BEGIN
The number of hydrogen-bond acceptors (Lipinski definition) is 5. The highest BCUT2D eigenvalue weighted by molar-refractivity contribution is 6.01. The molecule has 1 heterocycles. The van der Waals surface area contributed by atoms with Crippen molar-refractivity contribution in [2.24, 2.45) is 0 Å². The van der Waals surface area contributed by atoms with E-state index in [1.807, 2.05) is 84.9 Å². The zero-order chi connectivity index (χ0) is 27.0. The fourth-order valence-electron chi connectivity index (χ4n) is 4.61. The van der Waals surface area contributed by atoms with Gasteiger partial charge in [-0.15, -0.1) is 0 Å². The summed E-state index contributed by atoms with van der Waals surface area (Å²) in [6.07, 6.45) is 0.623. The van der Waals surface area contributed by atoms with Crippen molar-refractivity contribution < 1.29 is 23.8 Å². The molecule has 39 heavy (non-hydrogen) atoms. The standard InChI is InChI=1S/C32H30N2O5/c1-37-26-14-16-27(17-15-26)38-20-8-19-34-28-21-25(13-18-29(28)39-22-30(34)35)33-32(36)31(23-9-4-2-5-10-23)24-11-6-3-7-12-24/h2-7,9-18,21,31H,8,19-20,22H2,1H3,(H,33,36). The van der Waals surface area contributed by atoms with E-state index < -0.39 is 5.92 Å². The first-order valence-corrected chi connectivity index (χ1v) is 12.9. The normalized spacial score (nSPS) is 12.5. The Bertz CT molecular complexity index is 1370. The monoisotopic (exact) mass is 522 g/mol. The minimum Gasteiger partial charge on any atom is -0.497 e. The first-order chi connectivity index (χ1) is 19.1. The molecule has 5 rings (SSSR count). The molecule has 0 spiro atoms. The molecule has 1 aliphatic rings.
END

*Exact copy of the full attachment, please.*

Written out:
The number of hydrogen-bond acceptors (Lipinski definition) is 5. The highest BCUT2D eigenvalue weighted by molar-refractivity contribution is 6.01. The molecule has 1 heterocycles. The van der Waals surface area contributed by atoms with Crippen molar-refractivity contribution in [2.24, 2.45) is 0 Å². The van der Waals surface area contributed by atoms with E-state index in [1.807, 2.05) is 84.9 Å². The zero-order chi connectivity index (χ0) is 27.0. The fourth-order valence-electron chi connectivity index (χ4n) is 4.61. The van der Waals surface area contributed by atoms with Gasteiger partial charge in [-0.15, -0.1) is 0 Å². The summed E-state index contributed by atoms with van der Waals surface area (Å²) in [6.07, 6.45) is 0.623. The van der Waals surface area contributed by atoms with Crippen molar-refractivity contribution < 1.29 is 23.8 Å². The molecule has 39 heavy (non-hydrogen) atoms. The standard InChI is InChI=1S/C32H30N2O5/c1-37-26-14-16-27(17-15-26)38-20-8-19-34-28-21-25(13-18-29(28)39-22-30(34)35)33-32(36)31(23-9-4-2-5-10-23)24-11-6-3-7-12-24/h2-7,9-18,21,31H,8,19-20,22H2,1H3,(H,33,36). The van der Waals surface area contributed by atoms with E-state index < -0.39 is 5.92 Å². The first-order valence-corrected chi connectivity index (χ1v) is 12.9. The normalized spacial score (nSPS) is 12.5. The Bertz CT molecular complexity index is 1370. The monoisotopic (exact) mass is 522 g/mol. The minimum Gasteiger partial charge on any atom is -0.497 e. The first-order chi connectivity index (χ1) is 19.1. The molecule has 5 rings (SSSR count). The molecule has 0 spiro atoms. The molecule has 1 aliphatic rings.